- #BraveGirlsWant to be celebrated for all their shapes, races, cultures, sexual orientations, and abilities (@AdiosBarbie)
- #BraveGirlsWant roles for women beyond wife, mother & lovestruck damsel-in-distress (my own contribution to the campaign)
There are lots of other things happening in tandem with this event in New York. Many Alliance members are gathering there to meet with each other and engage with passersby. Some are attending the Girls Speak Out forum at the UN. And I hear there will be dancing. Lots of it.
Although I am unable to attend, I am thrilled to be part of the Alliance and offer my support to their efforts. For others who cannot attend, there will be social media coverage on the day of the event. Follow #BraveGirlsWant on Twitter or visit the Brave Girls Alliance Facebook page.
I want to extend my congratulations to all of the Alliance members, and especially founders Ines Almeida of Toward the Stars and Melissa Wardy of Pigtail Pals & Ballcap Buddies. This is an extraordinary undertaking and it will certainly be a weekend to remember!
Go Brave Girls and Women!
For more information on the campaign and to make a donation, visit the Brave Girls Alliance website.
On September 23 I posted this item on my Facebook page: “My friend Marci of Fit vs Fiction and I are prepping a letter for Toys R Us Canada asking them to follow the lead of Toys R Us in the UK and stop gendered labelling in their stores and marketing materials.”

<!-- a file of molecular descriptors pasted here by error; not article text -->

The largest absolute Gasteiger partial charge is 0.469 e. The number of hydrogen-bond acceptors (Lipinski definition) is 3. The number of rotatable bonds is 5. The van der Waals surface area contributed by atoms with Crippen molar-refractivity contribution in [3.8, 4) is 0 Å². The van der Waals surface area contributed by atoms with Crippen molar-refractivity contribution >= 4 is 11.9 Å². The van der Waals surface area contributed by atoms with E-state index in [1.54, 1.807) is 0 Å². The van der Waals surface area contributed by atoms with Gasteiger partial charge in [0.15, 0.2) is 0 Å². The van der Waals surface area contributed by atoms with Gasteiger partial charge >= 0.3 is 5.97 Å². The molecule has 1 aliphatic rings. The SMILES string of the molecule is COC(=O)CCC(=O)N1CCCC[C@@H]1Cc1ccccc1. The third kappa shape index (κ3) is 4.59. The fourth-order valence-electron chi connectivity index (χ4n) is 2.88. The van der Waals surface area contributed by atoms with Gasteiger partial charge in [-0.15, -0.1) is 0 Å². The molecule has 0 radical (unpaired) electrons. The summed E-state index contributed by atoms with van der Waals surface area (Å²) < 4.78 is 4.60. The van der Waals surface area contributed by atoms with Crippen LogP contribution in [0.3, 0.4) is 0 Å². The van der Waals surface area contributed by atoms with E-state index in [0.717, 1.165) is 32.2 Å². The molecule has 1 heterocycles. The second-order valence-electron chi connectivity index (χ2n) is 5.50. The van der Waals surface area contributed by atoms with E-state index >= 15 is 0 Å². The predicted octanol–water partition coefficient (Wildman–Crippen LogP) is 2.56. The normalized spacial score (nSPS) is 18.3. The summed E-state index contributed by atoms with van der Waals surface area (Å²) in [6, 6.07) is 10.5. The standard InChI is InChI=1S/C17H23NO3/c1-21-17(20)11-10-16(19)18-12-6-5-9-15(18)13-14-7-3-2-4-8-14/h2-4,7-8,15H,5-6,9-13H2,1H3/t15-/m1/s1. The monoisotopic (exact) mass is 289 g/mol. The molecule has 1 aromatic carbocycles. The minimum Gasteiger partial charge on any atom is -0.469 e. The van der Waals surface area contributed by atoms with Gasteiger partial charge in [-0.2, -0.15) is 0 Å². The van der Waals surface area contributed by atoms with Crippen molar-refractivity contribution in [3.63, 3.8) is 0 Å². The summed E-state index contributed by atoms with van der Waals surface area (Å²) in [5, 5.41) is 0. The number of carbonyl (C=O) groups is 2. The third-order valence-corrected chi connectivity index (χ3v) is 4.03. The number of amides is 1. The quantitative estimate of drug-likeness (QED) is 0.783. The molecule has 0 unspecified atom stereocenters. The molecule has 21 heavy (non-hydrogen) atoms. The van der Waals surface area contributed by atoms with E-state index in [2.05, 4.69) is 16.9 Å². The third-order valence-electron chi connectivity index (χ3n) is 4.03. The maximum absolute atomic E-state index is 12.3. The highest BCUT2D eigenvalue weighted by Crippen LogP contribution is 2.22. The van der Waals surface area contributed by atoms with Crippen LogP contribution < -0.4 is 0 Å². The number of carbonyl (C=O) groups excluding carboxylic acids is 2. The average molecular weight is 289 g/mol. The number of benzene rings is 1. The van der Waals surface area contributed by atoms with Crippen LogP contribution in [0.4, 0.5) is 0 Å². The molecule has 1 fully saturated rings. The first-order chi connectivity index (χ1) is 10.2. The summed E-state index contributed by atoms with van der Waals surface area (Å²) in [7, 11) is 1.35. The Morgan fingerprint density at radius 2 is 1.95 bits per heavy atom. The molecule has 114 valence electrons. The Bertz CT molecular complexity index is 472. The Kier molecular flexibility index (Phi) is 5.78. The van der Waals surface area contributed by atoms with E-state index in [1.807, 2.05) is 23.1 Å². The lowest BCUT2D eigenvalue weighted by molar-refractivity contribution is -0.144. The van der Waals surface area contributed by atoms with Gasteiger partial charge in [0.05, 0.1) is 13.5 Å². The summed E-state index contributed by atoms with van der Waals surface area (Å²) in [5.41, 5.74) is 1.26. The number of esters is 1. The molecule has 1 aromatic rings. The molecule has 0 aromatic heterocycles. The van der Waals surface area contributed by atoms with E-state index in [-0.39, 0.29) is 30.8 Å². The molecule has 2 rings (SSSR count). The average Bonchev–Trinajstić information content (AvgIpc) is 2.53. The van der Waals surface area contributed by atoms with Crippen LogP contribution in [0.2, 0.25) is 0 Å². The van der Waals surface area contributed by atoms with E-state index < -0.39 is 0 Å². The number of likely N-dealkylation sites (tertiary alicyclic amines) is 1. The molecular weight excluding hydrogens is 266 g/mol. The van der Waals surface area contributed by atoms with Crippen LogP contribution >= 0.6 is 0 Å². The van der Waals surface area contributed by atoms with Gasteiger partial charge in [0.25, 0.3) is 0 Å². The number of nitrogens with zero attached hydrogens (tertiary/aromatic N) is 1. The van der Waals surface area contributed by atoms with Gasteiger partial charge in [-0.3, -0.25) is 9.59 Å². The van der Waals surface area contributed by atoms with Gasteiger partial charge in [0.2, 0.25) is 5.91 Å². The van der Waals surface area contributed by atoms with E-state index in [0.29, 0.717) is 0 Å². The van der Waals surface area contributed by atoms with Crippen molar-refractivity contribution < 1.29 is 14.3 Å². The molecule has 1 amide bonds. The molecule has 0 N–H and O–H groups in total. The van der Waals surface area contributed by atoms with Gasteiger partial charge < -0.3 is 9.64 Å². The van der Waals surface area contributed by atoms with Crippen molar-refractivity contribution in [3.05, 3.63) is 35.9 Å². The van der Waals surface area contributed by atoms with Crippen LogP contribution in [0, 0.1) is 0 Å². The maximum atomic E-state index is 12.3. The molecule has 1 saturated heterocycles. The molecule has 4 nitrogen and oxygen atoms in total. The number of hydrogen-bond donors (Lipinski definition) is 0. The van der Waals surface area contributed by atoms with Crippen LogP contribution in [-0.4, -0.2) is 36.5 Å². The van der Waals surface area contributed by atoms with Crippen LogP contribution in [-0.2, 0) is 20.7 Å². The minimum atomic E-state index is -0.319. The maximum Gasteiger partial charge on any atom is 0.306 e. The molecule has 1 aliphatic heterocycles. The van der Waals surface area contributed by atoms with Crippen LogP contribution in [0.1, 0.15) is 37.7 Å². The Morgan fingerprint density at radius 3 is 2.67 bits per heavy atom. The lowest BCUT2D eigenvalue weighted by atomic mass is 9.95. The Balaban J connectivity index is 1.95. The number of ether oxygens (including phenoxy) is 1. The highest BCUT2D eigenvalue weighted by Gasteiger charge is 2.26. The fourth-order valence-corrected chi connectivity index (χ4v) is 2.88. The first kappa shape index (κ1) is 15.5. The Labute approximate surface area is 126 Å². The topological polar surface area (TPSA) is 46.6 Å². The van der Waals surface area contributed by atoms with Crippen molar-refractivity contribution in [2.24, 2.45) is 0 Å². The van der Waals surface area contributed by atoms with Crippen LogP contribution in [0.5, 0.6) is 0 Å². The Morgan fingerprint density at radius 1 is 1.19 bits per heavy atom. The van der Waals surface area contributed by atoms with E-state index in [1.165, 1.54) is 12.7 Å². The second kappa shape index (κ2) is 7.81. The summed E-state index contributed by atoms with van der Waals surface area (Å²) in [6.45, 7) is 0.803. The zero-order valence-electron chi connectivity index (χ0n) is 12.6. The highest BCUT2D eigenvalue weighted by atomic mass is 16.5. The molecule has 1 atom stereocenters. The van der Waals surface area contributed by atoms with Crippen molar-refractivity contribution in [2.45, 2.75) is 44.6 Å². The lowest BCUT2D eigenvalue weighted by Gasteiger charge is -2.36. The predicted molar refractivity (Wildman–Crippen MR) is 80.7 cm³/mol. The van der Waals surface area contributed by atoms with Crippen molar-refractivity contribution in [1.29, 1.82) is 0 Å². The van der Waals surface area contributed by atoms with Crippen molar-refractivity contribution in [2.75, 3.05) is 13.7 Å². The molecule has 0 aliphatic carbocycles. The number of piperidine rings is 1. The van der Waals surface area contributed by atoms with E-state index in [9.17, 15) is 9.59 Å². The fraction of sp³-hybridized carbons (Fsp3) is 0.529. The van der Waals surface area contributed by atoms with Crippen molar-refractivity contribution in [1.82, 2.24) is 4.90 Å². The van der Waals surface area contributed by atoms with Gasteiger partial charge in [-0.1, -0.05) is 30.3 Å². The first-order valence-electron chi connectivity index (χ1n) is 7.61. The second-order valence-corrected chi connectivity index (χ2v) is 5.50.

After a bit of back and forth with editing and revisions, we sent the letter by email today to Liz MacDonald, Vice-President of Marketing and Store Planning for Toys R Us Canada. In it, we referenced the concept of visual segregation, noted in this National Post article which also includes some statements from Ms. MacDonald.
In our letter, we point out examples of visual segregation in Toys R Us stores and flyers, accomplished mainly through the use of pink and blue and gender-specific vocabulary like “adventure and discovery” for boys and “creativity and fantasy” for girls.
We conclude with this passage:
Children learn and are limited by these visual cues from a very young age. Given that toys are so essential to their development, they need the freedom to explore all toys without arbitrary gender limits imposed by toy sellers and manufacturers. Toy vendors, like Toys R Us, need to eliminate the use of highly gendered colours and, instead, promote the idea that all toys and books are available to all children.
We are asking for Toys R Us Canada to follow the lead of its counterpart in the UK and publicly commit to gender-neutral toy marketing and in-store promotion and signage. There is currently a petition by American group A Mighty Girl asking Toys R Us in the United States to do the same. The Canadian stores could be proactive and show leadership in taking this important step now by:
- showing children of both sexes involved in a wide range of play, including un-stereotyped, non-traditional play;
- reducing or eliminating the use of pink and blue as non-verbal gender signals;
- modelling boys and girls playing together with the same kinds of toys.
We also included a two-page “What the Experts are Saying” document with quotes from various individuals about the problems with gendered toy marketing. If you would like to use these quotes or even the whole document in your own petitions or letters to toy retailers, please feel free. We have attached a copy here: What The Experts Are Saying about Gendered Toy Marketing.
Marci and I will keep everyone up-to-date on what happens next. We’d also like to thank Rebecca Hains for reviewing the letter and offering some helpful suggestions for improvement.